The growing share of renewable energy in power generation increases the impact of the weather on the stability of the power grid. Especially prior to severe weather events, not only high-quality weather forecasts but also information about forecast uncertainties is needed by the transmission system operators (TSOs) to prepare stability provisions. Improving the inherent model error description is one of the goals of the research project "gridcast"' in which the German Meteorological Service (DWD) collaborates with the Fraunhofer IEE, and the German TSOs and DSOs. To this end, the DWD is enhancing its convection-permitting ensemble system COSMO-D2-EPS.
In order to accurately describe the model error, we use the following stochastic ansatz: The tendency equations for temperature, zonal and meridional winds, and relative humidity are extended by an additive tendency error approximated by a partial stochastic differential equation (SDE). This SDE consists -- similar to an Ornstein-Uhlenbeck equation -- of a damping term and a random field. However, the SDE is augmented with an additional diffusion term that ensures spatial correlations. Each of the three terms has an influence parameter that is assumed to be a function of (possibly different) flow-dependent predictor variables. Hence the relative importance of the three terms varies in space and time according to the respective weather conditions. The functional form of the parameters can be approximated from past estimates of the model error based on COSMO-D2 ensemble forecasts.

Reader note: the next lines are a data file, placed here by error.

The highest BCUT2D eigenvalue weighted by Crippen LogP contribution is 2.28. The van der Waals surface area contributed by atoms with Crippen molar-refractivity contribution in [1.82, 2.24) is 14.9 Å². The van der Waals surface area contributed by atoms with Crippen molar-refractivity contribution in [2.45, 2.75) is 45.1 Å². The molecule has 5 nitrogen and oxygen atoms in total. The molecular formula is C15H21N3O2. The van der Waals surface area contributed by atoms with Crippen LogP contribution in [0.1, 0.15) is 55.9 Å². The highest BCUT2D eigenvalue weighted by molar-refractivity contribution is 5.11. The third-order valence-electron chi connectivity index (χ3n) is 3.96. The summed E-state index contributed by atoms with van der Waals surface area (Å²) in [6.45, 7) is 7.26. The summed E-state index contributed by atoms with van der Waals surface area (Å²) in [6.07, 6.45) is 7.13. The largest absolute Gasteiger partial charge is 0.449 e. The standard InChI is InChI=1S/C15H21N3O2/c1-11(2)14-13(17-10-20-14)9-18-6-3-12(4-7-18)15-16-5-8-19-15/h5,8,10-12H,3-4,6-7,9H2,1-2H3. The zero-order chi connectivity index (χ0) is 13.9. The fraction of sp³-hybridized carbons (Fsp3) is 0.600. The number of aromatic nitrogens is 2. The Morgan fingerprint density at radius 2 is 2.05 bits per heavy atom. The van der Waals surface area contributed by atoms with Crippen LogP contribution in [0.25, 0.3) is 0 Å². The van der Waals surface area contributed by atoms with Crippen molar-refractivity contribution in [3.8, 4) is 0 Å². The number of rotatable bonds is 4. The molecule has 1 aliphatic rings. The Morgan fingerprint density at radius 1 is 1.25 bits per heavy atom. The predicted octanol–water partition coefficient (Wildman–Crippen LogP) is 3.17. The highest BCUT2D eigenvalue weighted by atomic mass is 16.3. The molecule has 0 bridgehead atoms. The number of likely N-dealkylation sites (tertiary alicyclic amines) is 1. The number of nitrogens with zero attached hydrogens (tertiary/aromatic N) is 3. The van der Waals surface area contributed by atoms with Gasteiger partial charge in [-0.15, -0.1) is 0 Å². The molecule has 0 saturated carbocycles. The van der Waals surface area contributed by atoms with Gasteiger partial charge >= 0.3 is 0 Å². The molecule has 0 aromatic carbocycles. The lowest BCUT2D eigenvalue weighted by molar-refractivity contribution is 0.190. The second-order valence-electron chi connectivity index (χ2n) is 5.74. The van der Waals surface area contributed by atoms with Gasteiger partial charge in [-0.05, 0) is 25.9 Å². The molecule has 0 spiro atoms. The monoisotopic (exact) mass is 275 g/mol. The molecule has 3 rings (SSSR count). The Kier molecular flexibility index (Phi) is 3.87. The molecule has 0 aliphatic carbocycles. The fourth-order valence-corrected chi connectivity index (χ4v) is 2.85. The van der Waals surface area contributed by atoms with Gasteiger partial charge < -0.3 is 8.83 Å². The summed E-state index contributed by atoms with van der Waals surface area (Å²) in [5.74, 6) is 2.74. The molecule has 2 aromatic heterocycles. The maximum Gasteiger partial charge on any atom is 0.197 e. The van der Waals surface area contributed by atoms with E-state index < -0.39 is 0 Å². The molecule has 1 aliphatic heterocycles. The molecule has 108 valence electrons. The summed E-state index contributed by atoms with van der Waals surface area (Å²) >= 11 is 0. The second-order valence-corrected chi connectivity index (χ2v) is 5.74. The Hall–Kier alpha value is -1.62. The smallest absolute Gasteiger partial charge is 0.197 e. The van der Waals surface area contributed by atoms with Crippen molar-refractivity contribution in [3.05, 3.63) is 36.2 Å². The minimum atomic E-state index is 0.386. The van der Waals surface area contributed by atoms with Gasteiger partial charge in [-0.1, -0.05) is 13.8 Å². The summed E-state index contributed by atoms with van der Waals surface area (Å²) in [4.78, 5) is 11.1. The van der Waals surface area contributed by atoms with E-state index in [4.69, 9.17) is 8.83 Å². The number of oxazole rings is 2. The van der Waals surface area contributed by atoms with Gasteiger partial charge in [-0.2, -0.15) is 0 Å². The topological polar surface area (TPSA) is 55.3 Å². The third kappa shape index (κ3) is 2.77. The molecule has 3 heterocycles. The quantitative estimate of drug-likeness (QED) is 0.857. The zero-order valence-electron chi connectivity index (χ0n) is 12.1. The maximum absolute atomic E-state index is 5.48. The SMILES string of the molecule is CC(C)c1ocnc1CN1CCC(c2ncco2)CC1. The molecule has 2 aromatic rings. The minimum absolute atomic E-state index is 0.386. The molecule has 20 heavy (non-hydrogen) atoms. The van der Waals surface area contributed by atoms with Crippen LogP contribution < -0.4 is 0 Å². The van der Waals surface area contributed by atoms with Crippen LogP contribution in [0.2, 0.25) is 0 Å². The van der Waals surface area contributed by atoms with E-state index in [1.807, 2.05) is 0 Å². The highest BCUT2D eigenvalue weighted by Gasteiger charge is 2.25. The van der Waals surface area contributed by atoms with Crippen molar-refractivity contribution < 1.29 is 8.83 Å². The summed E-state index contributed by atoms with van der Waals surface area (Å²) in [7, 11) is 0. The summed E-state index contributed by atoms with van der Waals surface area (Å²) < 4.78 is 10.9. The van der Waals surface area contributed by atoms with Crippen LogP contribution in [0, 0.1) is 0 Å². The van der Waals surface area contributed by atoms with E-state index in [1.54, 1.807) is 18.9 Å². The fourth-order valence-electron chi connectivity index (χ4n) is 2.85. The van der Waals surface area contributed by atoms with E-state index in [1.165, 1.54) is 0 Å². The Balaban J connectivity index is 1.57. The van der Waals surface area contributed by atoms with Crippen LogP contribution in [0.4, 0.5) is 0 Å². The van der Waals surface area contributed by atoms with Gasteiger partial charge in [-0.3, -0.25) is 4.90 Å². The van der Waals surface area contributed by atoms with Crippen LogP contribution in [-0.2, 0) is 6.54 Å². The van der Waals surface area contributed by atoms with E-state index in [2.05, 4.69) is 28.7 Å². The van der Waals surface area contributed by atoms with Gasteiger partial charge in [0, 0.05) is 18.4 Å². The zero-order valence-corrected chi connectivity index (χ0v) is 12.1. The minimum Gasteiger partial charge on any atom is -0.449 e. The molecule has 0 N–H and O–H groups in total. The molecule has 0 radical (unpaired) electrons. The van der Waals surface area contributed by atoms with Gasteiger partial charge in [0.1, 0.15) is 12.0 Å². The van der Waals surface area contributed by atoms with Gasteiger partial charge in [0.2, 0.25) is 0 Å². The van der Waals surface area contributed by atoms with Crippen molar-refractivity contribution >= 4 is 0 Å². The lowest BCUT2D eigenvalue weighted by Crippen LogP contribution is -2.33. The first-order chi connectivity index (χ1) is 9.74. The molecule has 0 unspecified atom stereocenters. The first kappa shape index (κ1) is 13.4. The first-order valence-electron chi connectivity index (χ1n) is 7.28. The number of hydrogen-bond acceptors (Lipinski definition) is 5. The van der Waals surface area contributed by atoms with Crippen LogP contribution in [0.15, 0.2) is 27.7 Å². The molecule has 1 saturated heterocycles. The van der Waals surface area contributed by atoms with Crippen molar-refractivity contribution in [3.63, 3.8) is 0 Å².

We explain the properties of the SDE and motivate its choice as representation of the model error. Furthermore, we investigate a method to empirically determine the parameters of the SDE and apply this method to the COSMO-D2-EPS at DWD for the model error of relevant forecast variables. First numerical experiments comparing this scheme to the operational model are presented.